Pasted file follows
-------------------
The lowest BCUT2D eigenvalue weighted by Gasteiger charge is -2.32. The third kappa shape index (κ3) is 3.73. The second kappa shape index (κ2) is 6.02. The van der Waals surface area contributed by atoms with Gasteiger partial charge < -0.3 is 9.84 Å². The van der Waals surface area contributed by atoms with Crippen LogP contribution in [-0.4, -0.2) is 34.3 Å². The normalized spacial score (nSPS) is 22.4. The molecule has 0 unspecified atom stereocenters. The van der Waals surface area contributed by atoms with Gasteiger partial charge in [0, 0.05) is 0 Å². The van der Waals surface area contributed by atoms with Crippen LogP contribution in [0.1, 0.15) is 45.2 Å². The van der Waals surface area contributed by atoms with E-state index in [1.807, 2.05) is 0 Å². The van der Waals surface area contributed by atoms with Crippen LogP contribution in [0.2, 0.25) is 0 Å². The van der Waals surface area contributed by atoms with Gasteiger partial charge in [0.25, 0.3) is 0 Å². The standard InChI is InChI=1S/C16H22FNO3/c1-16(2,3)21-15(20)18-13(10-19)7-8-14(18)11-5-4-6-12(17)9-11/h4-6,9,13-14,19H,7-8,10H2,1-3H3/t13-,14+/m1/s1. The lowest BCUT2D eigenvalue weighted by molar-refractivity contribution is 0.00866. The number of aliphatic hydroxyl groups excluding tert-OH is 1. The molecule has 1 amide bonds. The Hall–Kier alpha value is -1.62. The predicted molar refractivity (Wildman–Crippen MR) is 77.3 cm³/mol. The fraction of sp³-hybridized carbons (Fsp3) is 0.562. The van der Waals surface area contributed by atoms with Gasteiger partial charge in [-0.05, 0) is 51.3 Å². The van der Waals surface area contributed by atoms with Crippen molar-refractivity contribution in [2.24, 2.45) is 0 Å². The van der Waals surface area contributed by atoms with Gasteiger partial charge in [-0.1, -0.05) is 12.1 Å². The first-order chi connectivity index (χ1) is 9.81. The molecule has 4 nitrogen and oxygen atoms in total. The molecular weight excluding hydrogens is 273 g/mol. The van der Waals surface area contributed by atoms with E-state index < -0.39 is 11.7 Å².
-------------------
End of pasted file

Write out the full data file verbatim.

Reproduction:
The lowest BCUT2D eigenvalue weighted by Gasteiger charge is -2.32. The third kappa shape index (κ3) is 3.73. The second kappa shape index (κ2) is 6.02. The van der Waals surface area contributed by atoms with Gasteiger partial charge < -0.3 is 9.84 Å². The van der Waals surface area contributed by atoms with Crippen LogP contribution in [-0.4, -0.2) is 34.3 Å². The normalized spacial score (nSPS) is 22.4. The molecule has 0 unspecified atom stereocenters. The van der Waals surface area contributed by atoms with Gasteiger partial charge in [0, 0.05) is 0 Å². The van der Waals surface area contributed by atoms with Crippen LogP contribution in [0.1, 0.15) is 45.2 Å². The van der Waals surface area contributed by atoms with E-state index in [1.807, 2.05) is 0 Å². The van der Waals surface area contributed by atoms with Crippen LogP contribution in [0.2, 0.25) is 0 Å². The van der Waals surface area contributed by atoms with Gasteiger partial charge in [0.25, 0.3) is 0 Å². The standard InChI is InChI=1S/C16H22FNO3/c1-16(2,3)21-15(20)18-13(10-19)7-8-14(18)11-5-4-6-12(17)9-11/h4-6,9,13-14,19H,7-8,10H2,1-3H3/t13-,14+/m1/s1. The lowest BCUT2D eigenvalue weighted by molar-refractivity contribution is 0.00866. The number of aliphatic hydroxyl groups excluding tert-OH is 1. The molecule has 1 amide bonds. The Hall–Kier alpha value is -1.62. The predicted molar refractivity (Wildman–Crippen MR) is 77.3 cm³/mol. The fraction of sp³-hybridized carbons (Fsp3) is 0.562. The van der Waals surface area contributed by atoms with Gasteiger partial charge in [-0.05, 0) is 51.3 Å². The van der Waals surface area contributed by atoms with Crippen molar-refractivity contribution in [2.24, 2.45) is 0 Å². The van der Waals surface area contributed by atoms with Gasteiger partial charge in [-0.1, -0.05) is 12.1 Å². The first-order chi connectivity index (χ1) is 9.81. The molecule has 4 nitrogen and oxygen atoms in total. The molecular weight excluding hydrogens is 273 g/mol. The van der Waals surface area contributed by atoms with E-state index < -0.39 is 11.7 Å².